4. Division of Laura Lee ‘Black City’ – What is it with Sweden, anyway? Leave it all alone for a few years, post-ABBA, and it starts exporting some of the best rock bands on the planet. ‘Need To Get Some’ has a riff so catchy, it’ll lodge in your brain like a fish hook. Ouch.

5. Paul Westerberg ‘Stereo’ – We saw him in Toronto this Summer, and it occurred to me, mid-way through, that it was possibly the first time I’ve ever seen him perform sober. But fret not, ‘Mats fans: he still went and smashed a perfectly good guitar to pieces for no apparent reason, forgot half the lyrics, and swore a lot. A double-disk, with one of ‘em (‘Stereo’) featuring a smoother, quieter sound (fatherhood agrees with him, methinks) – and the other (‘Mono’) done by his “Grandpaboy” alter ego, and features him ripping out a few of the chairs in the front row, just like in the good old days. Somewhere on the CD, he writes: “This is rock’n’roll recorded poorly, played in a hurry, with sweaty hands and unsure reason…It feels right. This is in my blood.” True enough. If you want sterling production values, Paul isn’t for you. If you want unheralded genius, he is.

7. Wire ‘Read and Burn’ – There have actually been two installments in the ‘Read and Burn’ series this year, and both see Wire return to what made them great about 25 years ago – fast, melodic, wordy punk rock. (Albeit with an industrial edge, their concession to the times, I suppose.) One is available in the stores, the other on Wire’s web site (which can be found at the aptly-named www.pinkflag.com); I bought mine when I finally saw them perform this Fall. When they sauntered out on stage, I was uneasy: the passage of time had not been kind, and was there for all to see (“Old geezer rock,” as I yelled into my cell phone to my brother in Calgary, before their show got underway). But once it did, the new songs stood up as well as the old, old ones. ‘In the Art of Stopping’ is a raver, like most of the tunes on these two mini-albums.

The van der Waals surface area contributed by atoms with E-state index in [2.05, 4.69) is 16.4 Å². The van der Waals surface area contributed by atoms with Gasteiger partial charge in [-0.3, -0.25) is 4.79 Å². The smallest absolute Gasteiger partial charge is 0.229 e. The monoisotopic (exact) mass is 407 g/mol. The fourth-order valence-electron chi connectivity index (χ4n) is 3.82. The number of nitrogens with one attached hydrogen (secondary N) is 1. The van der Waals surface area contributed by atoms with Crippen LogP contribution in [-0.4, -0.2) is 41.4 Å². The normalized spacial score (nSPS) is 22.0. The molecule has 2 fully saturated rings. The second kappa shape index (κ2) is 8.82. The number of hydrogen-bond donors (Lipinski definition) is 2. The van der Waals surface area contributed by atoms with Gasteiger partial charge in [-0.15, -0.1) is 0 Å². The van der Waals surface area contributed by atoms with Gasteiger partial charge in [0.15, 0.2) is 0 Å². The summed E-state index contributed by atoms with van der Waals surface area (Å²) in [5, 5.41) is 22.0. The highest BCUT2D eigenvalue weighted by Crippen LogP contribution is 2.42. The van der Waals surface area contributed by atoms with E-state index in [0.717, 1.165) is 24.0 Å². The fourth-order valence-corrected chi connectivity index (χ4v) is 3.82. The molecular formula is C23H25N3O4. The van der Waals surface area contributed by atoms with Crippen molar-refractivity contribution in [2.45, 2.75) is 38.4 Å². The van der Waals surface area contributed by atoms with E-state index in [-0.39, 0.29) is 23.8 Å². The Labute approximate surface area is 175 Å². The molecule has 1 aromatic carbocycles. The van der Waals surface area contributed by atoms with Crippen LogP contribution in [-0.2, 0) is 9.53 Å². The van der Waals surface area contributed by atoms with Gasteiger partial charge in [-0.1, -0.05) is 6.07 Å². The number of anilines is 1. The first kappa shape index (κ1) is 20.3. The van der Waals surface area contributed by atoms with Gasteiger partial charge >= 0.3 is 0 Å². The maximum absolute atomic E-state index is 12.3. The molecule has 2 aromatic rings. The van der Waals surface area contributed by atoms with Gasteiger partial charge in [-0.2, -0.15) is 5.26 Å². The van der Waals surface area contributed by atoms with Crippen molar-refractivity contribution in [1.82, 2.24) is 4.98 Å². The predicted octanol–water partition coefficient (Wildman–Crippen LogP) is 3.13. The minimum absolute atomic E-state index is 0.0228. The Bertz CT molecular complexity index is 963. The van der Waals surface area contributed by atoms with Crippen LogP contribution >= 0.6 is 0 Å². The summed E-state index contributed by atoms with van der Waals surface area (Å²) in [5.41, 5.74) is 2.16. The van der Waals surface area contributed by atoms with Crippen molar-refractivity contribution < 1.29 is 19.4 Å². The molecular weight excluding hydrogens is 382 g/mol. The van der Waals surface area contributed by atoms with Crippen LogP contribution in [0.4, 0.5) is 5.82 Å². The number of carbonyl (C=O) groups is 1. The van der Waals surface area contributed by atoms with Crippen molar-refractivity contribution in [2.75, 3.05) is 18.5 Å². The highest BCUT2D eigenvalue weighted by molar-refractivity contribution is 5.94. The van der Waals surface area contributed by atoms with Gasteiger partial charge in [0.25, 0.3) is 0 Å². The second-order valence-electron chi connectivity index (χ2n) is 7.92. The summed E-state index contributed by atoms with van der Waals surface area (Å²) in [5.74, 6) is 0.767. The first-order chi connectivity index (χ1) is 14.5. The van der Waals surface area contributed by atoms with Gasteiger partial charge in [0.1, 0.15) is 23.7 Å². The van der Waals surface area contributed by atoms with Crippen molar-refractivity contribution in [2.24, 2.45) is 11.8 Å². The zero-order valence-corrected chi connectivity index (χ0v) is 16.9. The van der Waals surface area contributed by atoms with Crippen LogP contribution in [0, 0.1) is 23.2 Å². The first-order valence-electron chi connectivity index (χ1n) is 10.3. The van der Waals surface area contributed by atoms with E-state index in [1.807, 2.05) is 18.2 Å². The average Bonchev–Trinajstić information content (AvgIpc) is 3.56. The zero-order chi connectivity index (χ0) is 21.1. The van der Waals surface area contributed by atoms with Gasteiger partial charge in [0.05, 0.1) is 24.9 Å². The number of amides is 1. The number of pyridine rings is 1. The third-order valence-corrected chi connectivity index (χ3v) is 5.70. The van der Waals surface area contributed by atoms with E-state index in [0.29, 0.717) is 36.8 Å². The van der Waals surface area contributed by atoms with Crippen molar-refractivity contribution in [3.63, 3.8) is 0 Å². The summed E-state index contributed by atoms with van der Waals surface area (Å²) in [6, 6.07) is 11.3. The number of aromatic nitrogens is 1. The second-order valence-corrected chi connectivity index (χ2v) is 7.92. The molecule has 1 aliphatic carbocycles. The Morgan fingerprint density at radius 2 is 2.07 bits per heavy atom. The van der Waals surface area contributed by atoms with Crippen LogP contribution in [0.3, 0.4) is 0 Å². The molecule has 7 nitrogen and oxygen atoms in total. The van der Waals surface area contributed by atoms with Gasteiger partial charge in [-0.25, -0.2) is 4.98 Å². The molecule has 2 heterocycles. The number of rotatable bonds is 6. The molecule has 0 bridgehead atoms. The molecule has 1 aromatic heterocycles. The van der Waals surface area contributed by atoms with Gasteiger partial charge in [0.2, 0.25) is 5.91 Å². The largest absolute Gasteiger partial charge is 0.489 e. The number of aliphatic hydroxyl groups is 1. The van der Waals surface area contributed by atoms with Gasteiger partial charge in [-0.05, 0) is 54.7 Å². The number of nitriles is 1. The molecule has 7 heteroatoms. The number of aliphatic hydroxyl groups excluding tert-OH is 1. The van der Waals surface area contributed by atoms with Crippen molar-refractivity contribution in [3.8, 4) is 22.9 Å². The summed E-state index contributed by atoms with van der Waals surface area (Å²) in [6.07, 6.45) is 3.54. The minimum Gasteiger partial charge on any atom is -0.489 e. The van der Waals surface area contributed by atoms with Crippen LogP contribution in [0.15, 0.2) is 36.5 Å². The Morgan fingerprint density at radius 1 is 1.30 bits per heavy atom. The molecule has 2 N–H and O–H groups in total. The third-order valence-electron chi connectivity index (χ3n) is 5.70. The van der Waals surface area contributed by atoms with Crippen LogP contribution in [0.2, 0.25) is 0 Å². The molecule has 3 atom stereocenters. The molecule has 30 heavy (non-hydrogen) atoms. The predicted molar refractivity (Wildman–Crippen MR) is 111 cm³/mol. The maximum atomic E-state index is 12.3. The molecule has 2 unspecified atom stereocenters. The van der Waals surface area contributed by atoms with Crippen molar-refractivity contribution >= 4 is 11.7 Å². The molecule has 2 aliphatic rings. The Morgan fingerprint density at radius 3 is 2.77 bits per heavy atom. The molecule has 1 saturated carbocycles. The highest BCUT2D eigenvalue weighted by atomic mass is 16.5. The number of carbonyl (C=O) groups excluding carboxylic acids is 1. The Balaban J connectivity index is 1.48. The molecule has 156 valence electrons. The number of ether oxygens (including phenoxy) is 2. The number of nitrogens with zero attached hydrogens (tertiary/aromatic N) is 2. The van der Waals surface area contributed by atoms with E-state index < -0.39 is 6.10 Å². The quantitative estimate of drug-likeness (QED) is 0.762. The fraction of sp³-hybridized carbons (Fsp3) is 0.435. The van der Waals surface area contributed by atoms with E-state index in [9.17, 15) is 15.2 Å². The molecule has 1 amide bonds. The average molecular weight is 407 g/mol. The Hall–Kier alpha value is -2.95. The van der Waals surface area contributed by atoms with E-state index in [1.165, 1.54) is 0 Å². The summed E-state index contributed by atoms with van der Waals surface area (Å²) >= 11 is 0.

8. The Datsuns ‘The Datsuns’ – It’s too easy to simply dismiss these guys as Seventies throwbacks. If the Seventies any of us endured had sounded remotely like this, God would have had no need to invent Iggy and punk rock. The New Zealander progeny of the Hellacopters, but with a better pop sensibility, these guys are destined for hugeness – if, for nothing else, the fact that Dolf de Datsun will soon be rock’n’roll’s Number One Chick Magnet. Stand out track: ‘Motherfucker From Hell.’ Hard to live up to a title like that, but the Datsuns do.

9. The Liars ‘They Threw Us All In A Trench And Stuck A Monument On Top’ – The first time I heard these maniacs, I was unfair: “Pavement was good enough to deserve a tribute band, and the Liars are it.” Like all the really good stuff, subsequent listenings made clear how wrong I was. There’s Fall in here, Public Image Limited, early Mekons – and Pavement, natch – but that’s only the beginning. ‘Mr. Your On Fire Mr.’ has got the funkiest groove this side of George Clinton; on that one and throughout, front man Angus Andrew, a giant from Down Under, howls like he wants to nail you (a la Henry Rollins) to you front door, beside your well-stocked garage. Not for the faint of heart. Or even those with hearts.

10. Yeah Yeah Yeahs ‘Master’ – From Brooklyn, like their buddies the Liars, YYY really didn’t release an album in 2002: it’s more like an EP, but who cares. On ‘Bang,’ Karen O delivers the best rock line of the year, in a tone that is snotty and sexy all at once: “The bigger, the better.” And you know she ain’t talkin’ about cars, boys and girls. Just a three piece, with (like the White Stripes) no bass player, YYY are a bit like Le Tigre, but without the wymyn catechism. And a bit like Veruca Salt, but without the melodic structure. And a bit like the Breeders, without the heroin.

There you go, folks: Winkie’s Top Ten! Go forth and download!